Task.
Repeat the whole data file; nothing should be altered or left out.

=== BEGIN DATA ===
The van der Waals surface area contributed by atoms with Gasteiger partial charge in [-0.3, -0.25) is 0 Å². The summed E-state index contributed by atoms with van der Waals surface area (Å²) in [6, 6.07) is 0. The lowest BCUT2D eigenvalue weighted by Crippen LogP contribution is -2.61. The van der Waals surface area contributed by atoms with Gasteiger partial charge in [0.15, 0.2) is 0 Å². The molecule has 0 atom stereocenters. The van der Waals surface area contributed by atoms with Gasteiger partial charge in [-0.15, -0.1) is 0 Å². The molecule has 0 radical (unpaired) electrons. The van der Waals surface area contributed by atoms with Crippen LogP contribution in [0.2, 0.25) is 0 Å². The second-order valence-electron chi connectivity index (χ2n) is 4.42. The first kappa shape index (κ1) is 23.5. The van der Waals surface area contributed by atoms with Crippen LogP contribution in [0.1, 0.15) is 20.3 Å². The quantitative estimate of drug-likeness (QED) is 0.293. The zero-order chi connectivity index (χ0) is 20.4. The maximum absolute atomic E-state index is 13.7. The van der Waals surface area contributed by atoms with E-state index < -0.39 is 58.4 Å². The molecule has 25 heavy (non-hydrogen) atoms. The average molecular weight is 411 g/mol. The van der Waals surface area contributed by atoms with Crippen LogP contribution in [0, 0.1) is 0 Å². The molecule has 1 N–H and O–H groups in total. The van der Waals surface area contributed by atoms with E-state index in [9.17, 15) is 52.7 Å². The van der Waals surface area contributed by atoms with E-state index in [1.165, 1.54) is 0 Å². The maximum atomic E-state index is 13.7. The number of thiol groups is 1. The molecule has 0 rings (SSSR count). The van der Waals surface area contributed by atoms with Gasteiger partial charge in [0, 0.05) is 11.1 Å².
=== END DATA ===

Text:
The van der Waals surface area contributed by atoms with Gasteiger partial charge in [-0.3, -0.25) is 0 Å². The summed E-state index contributed by atoms with van der Waals surface area (Å²) in [6, 6.07) is 0. The lowest BCUT2D eigenvalue weighted by Crippen LogP contribution is -2.61. The van der Waals surface area contributed by atoms with Gasteiger partial charge in [0.15, 0.2) is 0 Å². The molecule has 0 atom stereocenters. The van der Waals surface area contributed by atoms with Gasteiger partial charge in [-0.15, -0.1) is 0 Å². The molecule has 0 radical (unpaired) electrons. The van der Waals surface area contributed by atoms with Crippen LogP contribution in [0.2, 0.25) is 0 Å². The second-order valence-electron chi connectivity index (χ2n) is 4.42. The first kappa shape index (κ1) is 23.5. The van der Waals surface area contributed by atoms with Crippen LogP contribution in [0.1, 0.15) is 20.3 Å². The quantitative estimate of drug-likeness (QED) is 0.293. The zero-order chi connectivity index (χ0) is 20.4. The maximum absolute atomic E-state index is 13.7. The van der Waals surface area contributed by atoms with E-state index < -0.39 is 58.4 Å². The molecule has 25 heavy (non-hydrogen) atoms. The average molecular weight is 411 g/mol. The van der Waals surface area contributed by atoms with Crippen LogP contribution in [0, 0.1) is 0 Å². The molecule has 1 N–H and O–H groups in total. The van der Waals surface area contributed by atoms with E-state index in [9.17, 15) is 52.7 Å². The van der Waals surface area contributed by atoms with E-state index in [1.165, 1.54) is 0 Å². The maximum atomic E-state index is 13.7. The number of thiol groups is 1. The molecule has 0 rings (SSSR count). The van der Waals surface area contributed by atoms with Gasteiger partial charge in [0, 0.05) is 11.1 Å².